Monday, August 10, 2009

My life is nothing like those commercials

If I drop anything consistently in my constant work-life juggle, it's cleaning. I hate to vacuum. I tend to clutter. I can ignore stuff that I think is temporary, like plastic toys and board books. My husband goes into "cleaning tantrums" and I feel like he's cleaning at me. So it should come as no surprise that commercials for cleaning products manage to be both eye-catching and irritating, to me. One reader at The 36-Hour Day pointed out that she doesn't have self-esteem issues because of the models in magazines, but because of those wildly unrealistic images of moms in cleaning commercials, and that's exactly how I feel, too!
I try to watch what my kids watch, which means that the commercials I sit through are geared mostly either to kids (Toys! Games! Candy!) or to moms (Body wash! Convenience foods! Cleaning products!). Or, I should say, "moms," because really, a commercial pitched to directly me, and most of the working moms I know, would involve wine and sleep.

The commercials for cleaning products bug me the most, because they just seem completely unrealistic. I mean, really -- who takes time away from their work-life juggle to wipe down an already pristine living room? I'm looking at you, makers of a
certain multi-surface cleaner, the commercial for which caught my eye this morning. A woman, in a glass cage filled with already-clean kitchen appliances and cabinets, quips that she doesn't have time to clean because she has to go pick up her kids, but is able to wipe up a few smudges and smears without having to use several different cleaners. After she's done, the place looks exactly the same, but she looks tired and relieved.

I don't know about you, but my housework workload would not be significantly reduced by not having to switch cleaning products while dusting my bookshelves. For one thing, my bookshelves are too cluttered for me to see the actual shelving and, for another, who's going to scrutinize my bookshelves besides my mom, who gave up on my cleaning decades ago?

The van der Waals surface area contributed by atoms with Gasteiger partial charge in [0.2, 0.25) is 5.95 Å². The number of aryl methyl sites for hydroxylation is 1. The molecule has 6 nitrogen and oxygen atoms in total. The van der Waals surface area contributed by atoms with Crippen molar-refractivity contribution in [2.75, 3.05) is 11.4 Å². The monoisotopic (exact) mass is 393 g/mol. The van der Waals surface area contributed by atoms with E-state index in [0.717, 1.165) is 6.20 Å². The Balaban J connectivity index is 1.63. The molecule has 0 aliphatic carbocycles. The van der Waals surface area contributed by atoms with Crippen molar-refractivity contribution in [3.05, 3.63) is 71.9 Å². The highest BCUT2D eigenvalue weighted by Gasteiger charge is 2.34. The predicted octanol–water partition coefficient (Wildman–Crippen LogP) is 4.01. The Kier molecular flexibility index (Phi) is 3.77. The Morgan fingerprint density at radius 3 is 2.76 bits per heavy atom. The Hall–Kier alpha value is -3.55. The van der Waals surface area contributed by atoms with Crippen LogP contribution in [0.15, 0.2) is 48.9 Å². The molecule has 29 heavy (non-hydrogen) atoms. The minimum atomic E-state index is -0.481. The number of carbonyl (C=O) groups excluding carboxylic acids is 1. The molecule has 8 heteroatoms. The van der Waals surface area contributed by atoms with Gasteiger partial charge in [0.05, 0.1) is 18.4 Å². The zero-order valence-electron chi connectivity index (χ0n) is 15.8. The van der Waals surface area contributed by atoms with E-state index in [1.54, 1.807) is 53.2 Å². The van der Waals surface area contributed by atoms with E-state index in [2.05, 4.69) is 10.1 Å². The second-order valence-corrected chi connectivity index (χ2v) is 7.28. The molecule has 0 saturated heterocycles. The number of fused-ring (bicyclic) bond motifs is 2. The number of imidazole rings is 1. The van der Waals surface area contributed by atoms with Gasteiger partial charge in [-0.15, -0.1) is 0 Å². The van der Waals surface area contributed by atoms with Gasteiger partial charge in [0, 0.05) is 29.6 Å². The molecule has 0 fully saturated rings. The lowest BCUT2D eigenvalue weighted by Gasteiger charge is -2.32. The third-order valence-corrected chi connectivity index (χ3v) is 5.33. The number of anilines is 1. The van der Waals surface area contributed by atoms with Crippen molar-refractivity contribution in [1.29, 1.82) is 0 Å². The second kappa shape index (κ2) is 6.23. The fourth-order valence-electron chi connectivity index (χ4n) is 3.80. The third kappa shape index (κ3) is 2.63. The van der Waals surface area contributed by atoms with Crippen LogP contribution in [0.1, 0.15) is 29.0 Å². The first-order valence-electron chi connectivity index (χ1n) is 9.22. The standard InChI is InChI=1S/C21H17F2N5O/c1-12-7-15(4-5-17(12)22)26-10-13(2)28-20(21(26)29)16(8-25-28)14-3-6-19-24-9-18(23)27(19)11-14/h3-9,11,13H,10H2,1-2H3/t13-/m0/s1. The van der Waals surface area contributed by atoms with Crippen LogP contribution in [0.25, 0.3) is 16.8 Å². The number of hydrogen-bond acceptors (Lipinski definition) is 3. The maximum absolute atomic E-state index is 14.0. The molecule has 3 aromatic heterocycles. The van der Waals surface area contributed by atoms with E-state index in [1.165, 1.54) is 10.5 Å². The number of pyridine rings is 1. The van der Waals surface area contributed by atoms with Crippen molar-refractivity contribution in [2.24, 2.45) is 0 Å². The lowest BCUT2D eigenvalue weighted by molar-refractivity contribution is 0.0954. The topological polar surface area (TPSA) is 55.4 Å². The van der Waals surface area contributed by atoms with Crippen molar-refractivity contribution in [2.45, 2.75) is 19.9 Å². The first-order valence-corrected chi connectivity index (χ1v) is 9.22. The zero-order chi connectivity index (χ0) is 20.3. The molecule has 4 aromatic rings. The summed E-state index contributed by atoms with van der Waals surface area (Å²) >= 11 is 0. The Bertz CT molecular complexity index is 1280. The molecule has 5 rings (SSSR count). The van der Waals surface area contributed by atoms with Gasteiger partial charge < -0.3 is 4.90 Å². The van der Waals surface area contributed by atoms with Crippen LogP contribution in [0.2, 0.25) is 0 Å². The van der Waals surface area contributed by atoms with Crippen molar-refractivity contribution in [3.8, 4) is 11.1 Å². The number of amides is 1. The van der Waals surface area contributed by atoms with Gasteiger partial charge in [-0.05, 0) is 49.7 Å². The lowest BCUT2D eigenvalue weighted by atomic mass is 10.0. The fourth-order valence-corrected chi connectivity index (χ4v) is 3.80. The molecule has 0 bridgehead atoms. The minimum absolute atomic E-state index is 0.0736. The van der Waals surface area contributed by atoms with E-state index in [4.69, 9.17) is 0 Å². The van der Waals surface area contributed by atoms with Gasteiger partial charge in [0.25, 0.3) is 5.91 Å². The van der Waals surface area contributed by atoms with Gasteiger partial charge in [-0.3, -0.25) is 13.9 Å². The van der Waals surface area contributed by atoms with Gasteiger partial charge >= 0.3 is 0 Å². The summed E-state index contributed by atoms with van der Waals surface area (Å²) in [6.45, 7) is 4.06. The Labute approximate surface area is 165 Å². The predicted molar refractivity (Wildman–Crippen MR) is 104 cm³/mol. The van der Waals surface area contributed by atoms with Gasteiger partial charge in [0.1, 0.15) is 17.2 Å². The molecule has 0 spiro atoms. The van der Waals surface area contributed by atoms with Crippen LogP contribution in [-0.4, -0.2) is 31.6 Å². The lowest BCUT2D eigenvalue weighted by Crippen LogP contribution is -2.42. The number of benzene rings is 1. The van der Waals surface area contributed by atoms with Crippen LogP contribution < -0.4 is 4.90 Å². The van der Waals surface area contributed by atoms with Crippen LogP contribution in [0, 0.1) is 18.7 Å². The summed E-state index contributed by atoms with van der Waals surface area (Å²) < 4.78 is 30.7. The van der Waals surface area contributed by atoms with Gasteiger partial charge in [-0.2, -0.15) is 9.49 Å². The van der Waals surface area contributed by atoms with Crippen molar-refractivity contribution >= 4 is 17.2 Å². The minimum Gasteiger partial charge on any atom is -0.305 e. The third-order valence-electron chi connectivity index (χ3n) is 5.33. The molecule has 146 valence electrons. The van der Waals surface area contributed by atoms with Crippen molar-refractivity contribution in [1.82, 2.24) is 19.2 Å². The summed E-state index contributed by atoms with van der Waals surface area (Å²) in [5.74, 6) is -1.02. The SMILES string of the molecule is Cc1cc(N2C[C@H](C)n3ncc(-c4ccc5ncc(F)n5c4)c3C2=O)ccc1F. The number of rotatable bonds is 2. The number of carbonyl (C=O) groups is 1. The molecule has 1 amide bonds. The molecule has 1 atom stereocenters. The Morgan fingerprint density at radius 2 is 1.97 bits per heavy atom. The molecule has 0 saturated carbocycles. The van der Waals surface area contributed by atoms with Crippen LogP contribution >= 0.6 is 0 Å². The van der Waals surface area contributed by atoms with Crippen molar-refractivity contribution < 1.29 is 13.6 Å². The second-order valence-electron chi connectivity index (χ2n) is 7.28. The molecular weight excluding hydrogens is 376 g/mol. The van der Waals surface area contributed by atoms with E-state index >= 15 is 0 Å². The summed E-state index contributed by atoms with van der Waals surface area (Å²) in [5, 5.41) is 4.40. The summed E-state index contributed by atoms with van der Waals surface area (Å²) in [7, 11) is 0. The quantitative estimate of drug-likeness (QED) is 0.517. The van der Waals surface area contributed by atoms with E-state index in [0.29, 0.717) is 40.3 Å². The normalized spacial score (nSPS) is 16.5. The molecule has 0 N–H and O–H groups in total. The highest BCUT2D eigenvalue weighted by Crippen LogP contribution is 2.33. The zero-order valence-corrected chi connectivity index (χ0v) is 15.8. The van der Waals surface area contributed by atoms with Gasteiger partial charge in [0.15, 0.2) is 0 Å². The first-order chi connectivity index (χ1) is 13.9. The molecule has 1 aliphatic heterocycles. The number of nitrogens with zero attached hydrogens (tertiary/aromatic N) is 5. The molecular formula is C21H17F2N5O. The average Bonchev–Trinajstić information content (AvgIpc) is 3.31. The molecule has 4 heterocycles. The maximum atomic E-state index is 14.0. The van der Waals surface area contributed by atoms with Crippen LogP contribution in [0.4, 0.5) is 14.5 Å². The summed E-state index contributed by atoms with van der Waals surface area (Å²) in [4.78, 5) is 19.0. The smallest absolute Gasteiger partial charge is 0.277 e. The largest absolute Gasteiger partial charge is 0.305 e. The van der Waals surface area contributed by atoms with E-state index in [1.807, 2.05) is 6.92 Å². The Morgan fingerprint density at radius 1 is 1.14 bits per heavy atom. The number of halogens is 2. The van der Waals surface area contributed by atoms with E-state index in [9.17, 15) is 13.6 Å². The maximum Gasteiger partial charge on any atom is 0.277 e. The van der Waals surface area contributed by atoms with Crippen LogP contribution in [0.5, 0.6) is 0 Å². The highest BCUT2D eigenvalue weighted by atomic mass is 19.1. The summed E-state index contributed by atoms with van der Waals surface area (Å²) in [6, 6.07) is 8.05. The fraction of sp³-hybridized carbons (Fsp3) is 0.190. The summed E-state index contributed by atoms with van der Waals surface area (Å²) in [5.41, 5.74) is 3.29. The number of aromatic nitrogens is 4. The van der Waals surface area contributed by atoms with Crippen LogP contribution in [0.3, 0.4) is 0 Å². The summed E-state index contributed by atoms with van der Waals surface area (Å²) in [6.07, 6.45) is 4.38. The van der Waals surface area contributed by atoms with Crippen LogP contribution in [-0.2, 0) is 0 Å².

I guess I just don't relate to these commercials. Who are these women? I do not have snow-white carpets throughout my home and, if I did, I would not smile and sigh ruefully when my child spills a glass of grape juice upon it, because who lets their preschoolers wander through the house with open, breakable glasses of anything, let alone something that stains?

I do not vacuum a perfect pattern into my carpets -- I vacuum to stop dog-hair
tumbleweeds from forming, and to pick up crumbs that are so big my toddler would
try to snack on them if I didn't get to them first. My bathroom is not bigger than my living room; it is not filled with matching accessories. I do not gracefully traipse down the stairs, in a cute little dress with matching purse and jewelry, to go walk the dog. I never stop on my way out the door to inhale the perfumed air of my home. Here's my reality: My dog gets pushed out the partway open door so that my neighbors don't catch a glimpse of me looking the way I do in the morning, while I sniff the air to make sure I've gotten him out into the yard on time.

If you want me to buy your products, you're going to need to come up with a commercial that shows me how they really work. Take a harried mom -- I'd prefer you use a dad, but I'm not completely unrealistic; with certain wonderful exceptions, women still do the bulk of the housework. So take a busy working mom who can't afford a cleaning service, and show me how your amazing product will make the kitchen full of dirty dishes, the mountain of laundry, the crunchy carpeting, the pile of mismatched shoes in the entry way, and the smudged windows all be magically clean by the time she gets home in the evening.

That's a commercial I'd be happy to watch.

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